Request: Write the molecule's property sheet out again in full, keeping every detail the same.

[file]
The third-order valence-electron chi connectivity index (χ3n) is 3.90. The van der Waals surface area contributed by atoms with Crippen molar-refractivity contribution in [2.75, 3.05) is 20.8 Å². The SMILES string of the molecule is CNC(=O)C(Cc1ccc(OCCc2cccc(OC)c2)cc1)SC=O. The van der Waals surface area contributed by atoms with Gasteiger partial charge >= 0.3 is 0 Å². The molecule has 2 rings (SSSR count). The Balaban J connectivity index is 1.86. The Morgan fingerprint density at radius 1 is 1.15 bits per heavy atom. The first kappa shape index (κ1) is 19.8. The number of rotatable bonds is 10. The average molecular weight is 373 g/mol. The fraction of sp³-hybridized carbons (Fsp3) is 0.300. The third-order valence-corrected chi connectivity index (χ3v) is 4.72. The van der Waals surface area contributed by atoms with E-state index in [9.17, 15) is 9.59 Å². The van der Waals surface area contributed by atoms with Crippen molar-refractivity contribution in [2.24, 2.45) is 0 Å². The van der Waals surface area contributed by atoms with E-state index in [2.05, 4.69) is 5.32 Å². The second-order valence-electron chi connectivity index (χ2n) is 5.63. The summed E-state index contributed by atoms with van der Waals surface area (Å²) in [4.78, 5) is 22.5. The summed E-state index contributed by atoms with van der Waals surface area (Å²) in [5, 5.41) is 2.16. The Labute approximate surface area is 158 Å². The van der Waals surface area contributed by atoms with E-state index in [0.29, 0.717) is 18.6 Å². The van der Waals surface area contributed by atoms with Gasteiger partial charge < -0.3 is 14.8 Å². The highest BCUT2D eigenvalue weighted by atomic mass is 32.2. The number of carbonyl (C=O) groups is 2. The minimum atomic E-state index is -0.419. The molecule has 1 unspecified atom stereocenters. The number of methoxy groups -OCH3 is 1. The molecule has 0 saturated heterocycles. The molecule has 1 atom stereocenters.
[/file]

The third-order valence-electron chi connectivity index (χ3n) is 3.90. The van der Waals surface area contributed by atoms with Crippen molar-refractivity contribution in [2.75, 3.05) is 20.8 Å². The SMILES string of the molecule is CNC(=O)C(Cc1ccc(OCCc2cccc(OC)c2)cc1)SC=O. The van der Waals surface area contributed by atoms with Gasteiger partial charge >= 0.3 is 0 Å². The molecule has 2 rings (SSSR count). The Balaban J connectivity index is 1.86. The Morgan fingerprint density at radius 1 is 1.15 bits per heavy atom. The first kappa shape index (κ1) is 19.8. The number of rotatable bonds is 10. The average molecular weight is 373 g/mol. The fraction of sp³-hybridized carbons (Fsp3) is 0.300. The third-order valence-corrected chi connectivity index (χ3v) is 4.72. The van der Waals surface area contributed by atoms with E-state index in [9.17, 15) is 9.59 Å². The van der Waals surface area contributed by atoms with Crippen molar-refractivity contribution in [2.24, 2.45) is 0 Å². The van der Waals surface area contributed by atoms with E-state index in [2.05, 4.69) is 5.32 Å². The second-order valence-electron chi connectivity index (χ2n) is 5.63. The summed E-state index contributed by atoms with van der Waals surface area (Å²) in [4.78, 5) is 22.5. The summed E-state index contributed by atoms with van der Waals surface area (Å²) in [5, 5.41) is 2.16. The Labute approximate surface area is 158 Å². The van der Waals surface area contributed by atoms with E-state index in [0.29, 0.717) is 18.6 Å². The van der Waals surface area contributed by atoms with Gasteiger partial charge < -0.3 is 14.8 Å². The highest BCUT2D eigenvalue weighted by atomic mass is 32.2. The number of carbonyl (C=O) groups is 2. The minimum atomic E-state index is -0.419. The molecule has 1 unspecified atom stereocenters. The number of methoxy groups -OCH3 is 1. The molecule has 0 saturated heterocycles. The molecule has 1 atom stereocenters.